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Our British-American Service Rifle (Read 345 times)
Knute1
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Our British-American Service Rifle
Jul 30th, 2018 at 3:13am
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The U.S. Model of 1917 has been getting a lot of press lately, including on this forum. I just received my NRA's "American Rifleman" magazine and it has an article of this rifle in it, also. Below is an article from Popular Mechanics in it's March 1918 issue. It is interesting to read these two articles that are 100 years apart.

My Dad bought a sporterized version of this rifle through the mail some time before the Gun Control Act Of 1968, either from Sears or Montgomery Wards. He doesn't remember, but I have found old advertisements of this rifle only from Sears (endorsedĀ  by Ted Williams). It was Dad's deer hunting rifle into the 1990's when he stopped hunting. A few years back I reconditioned his rifle. The butt pad was dry rotted and the sprayed on finish was in bad shape and getting cloudy. Otherwise it got tore down and cleaned. A brass skeleton pistol grip cap was added. When I gave it back to him he insisted that I keep it. We went back and forth. I finally kept it as that is what he wanted.

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Hamish
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Re: Our British-American Service Rifle
Reply #1 - Jul 31st, 2018 at 2:50am
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Great story about your Dad and nice find on the article Knute.
  
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butlersrangers
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Re: Our British-American Service Rifle
Reply #2 - Jul 31st, 2018 at 3:17am
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How about a model 1937 "Krenfield" ?!?!

Bannerman descendents married Krag, Enfield, and Springfield surplus parts into this dubious arm.

A real beauty, Eh!
  
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Knute1
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Re: Our British-American Service Rifle
Reply #3 - Jul 31st, 2018 at 10:59am
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What Springfield parts were used? I there a full length photo?
  
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butlersrangers
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Re: Our British-American Service Rifle
Reply #4 - Jul 31st, 2018 at 11:53am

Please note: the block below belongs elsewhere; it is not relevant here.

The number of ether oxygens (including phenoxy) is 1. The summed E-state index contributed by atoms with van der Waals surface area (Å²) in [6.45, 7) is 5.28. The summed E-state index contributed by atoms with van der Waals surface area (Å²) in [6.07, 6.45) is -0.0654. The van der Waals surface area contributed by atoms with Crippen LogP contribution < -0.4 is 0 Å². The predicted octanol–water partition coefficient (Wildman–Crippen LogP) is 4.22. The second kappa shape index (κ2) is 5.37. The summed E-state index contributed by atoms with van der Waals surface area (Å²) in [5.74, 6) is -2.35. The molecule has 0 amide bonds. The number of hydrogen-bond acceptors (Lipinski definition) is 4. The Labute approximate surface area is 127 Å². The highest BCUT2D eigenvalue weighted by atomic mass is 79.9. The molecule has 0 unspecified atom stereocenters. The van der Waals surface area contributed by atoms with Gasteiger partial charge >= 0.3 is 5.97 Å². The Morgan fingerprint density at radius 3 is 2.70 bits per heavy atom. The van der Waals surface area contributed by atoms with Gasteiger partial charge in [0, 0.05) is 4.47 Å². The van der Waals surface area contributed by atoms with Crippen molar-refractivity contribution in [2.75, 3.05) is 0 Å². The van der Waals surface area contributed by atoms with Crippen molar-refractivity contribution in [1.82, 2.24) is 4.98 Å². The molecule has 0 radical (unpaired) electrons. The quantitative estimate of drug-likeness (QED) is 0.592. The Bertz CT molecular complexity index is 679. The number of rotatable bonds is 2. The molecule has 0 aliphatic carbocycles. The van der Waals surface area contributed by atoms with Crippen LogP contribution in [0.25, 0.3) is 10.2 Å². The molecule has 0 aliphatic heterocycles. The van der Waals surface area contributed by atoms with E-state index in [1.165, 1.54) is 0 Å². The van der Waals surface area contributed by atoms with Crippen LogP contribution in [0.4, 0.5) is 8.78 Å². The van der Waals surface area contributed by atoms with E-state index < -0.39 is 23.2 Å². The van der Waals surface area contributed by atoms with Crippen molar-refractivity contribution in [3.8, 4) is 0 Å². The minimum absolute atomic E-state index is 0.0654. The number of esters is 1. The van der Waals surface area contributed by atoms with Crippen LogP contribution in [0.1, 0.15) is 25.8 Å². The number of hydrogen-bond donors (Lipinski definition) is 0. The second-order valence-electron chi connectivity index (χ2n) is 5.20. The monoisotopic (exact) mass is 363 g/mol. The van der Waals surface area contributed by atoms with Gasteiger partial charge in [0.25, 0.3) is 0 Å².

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The receiver, barrel/rear-sight collar, and bolt-collar are Springfield.

Safety and rear-sight are Krag.

Bolt, Striker, stock and front-sight are Enfield.
« Last Edit: Aug 1st, 2018 at 3:23pm by butlersrangers »  
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butlersrangers
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Re: Our British-American Service Rifle
Reply #5 - Aug 1st, 2018 at 3:17pm
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The "Popular Mechanics" article mentions 1914 Enfield and U.S. Rifle - Model of 1917 production by Remington, Winchester, and Midvale.

"Midvale" is reference to the Eddystone, Pa. plant. This facility was housed in buildings located on the Baldwin Site and built by the Baldwin Locomotive Works.

AnĀ  arrangement was made between a new Corporation, Remington Arms of Delaware, and Baldwin Locomotive. Remington leased, equipped and staffed the new structures, which would revert to the Locomotive Works, after war production of the 'Enfield' rifles.

Eventually, Remington Arms of Delaware was sold and absorbed by the Midvale Steel & Ordnance Company, in January 1918.

The Eddystone Plant had a work force of over 15,000 and after April, 1918, 3,000 Women would come to be employed there.

The Remington Plant at Illion, N.Y., also provided significant '1914 & 1917 Enfield Rifle' production. The Remington Arms Bridgeport Plant manufactured munitions.

Attached: Eddystone rifle Plant, Baldwin Locomotive complex at Eddystone (Arms Plant 'circled'), Female Eddystone Worker, workers at Remington Ilion, N.Y. Plant and Remington/UMC canal facility at Ithaca.
  
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butlersrangers
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Re: Our British-American Service Rifle
Reply #6 - Aug 1st, 2018 at 3:28pm
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Here is a neat photo of U.S. Model of 1917 rifles being refurbished at the Springfield Armory Hill Shops in 1928.
  
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